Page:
Daniel Webster grew to love Boston, and, in 1805, was admitted to the bar.


Immediately after winning admission to the bar, Daniel Webster set up a legal practice in Boscawen, New Hampshire.


Daniel Webster became increasingly involved in politics and began to speak locally in support of Federalist causes and candidates.


Daniel Webster campaigned for various Federalist candidates, including presidential candidate Charles C Pinckney and gubernatorial candidate Jeremiah Smith.


On July 4,1812, Daniel Webster was invited to give a speech before the Washington Benevolent Society.


The Rockingham Memorial, which was largely written by Daniel Webster, challenged Madison's reasons for going to war, argued that France had been just as culpable for attacks against American shipping as the British had been, and raised the specter of secession.


Daniel Webster continued to criticize the war and attacked effort to impose conscription, wartime taxes, and a new trade embargo.


Daniel Webster was appointed to a steering committee that coordinated Federalist actions in the House of Representatives and, by the end of the Thirteenth Congress, he had emerged as a respected speaker on the House floor.


Daniel Webster favored a national bank in principle, but he voted against the bill that established the national bank because he believed that the bank should be required to remove paper banknotes issued by various state-charted banks from circulation.


Daniel Webster continued to practice law while serving in the House of Representatives, and he argued his first case before the Supreme Court of the United States in early 1814.


Daniel Webster had been highly regarded in New Hampshire since his days in Boscawen and was respected for his service in the House of Representatives, but he came to national prominence as counsel in a number of important Supreme Court cases.


Daniel Webster represented numerous clients outside of Supreme Court cases, including prominent individuals such as George Crowninshield, Francis Cabot Lowell, and John Jacob Astor.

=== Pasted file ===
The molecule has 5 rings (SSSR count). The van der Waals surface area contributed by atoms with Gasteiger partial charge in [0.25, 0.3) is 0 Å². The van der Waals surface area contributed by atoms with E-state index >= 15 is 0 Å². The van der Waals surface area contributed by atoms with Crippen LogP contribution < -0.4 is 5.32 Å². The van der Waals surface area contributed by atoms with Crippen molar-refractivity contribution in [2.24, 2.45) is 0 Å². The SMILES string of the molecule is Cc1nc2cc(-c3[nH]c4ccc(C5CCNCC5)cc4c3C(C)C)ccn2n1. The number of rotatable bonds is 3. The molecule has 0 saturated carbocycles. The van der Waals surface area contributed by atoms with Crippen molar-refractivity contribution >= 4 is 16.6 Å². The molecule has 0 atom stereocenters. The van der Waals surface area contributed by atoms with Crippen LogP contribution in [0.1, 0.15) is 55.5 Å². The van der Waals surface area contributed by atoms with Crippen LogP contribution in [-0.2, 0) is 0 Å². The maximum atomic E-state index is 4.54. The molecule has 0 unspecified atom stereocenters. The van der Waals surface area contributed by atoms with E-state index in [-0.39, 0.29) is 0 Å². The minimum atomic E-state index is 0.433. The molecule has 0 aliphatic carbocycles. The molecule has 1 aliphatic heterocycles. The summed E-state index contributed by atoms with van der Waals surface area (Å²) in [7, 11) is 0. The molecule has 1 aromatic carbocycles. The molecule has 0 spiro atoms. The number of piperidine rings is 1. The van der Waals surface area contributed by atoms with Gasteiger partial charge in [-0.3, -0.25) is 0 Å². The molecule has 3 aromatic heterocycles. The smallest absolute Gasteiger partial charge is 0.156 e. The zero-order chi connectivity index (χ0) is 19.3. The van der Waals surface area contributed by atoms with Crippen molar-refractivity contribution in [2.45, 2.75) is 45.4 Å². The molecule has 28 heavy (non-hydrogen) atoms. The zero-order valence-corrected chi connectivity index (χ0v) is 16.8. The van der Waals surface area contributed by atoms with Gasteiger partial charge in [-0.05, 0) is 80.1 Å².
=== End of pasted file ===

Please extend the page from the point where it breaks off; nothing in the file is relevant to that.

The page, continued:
Daniel Webster quickly became skilled at articulating arguments designed to appeal to Marshall and another influential Supreme Court justice, Joseph Story.


Daniel Webster played an important role in eight of the most celebrated constitutional cases decided by the Court between 1814 and 1824.


In Dartmouth College v Woodward, Webster was retained by the Federalist trustees of his alma mater, Dartmouth College, in their case against the newly elected New Hampshire Democratic-Republican state legislature.


Daniel Webster argued that the Constitution's Contract Clause prohibited the legislature from altering the college's board of trustees.


Daniel Webster remained politically active during his time out of Congress, serving as a presidential elector, meeting with officials like Secretary of War John C Calhoun, and delivering a well-received speech that attacked high tariffs.


Daniel Webster was then elected as a delegate to the 1820 Massachusetts Constitutional Convention.


Daniel Webster supported the districting of the state senate so that each seat represented an equal amount of property.


Daniel Webster was before known as a lawyer; but he has now secured the title of an eminent and enlightened statesman.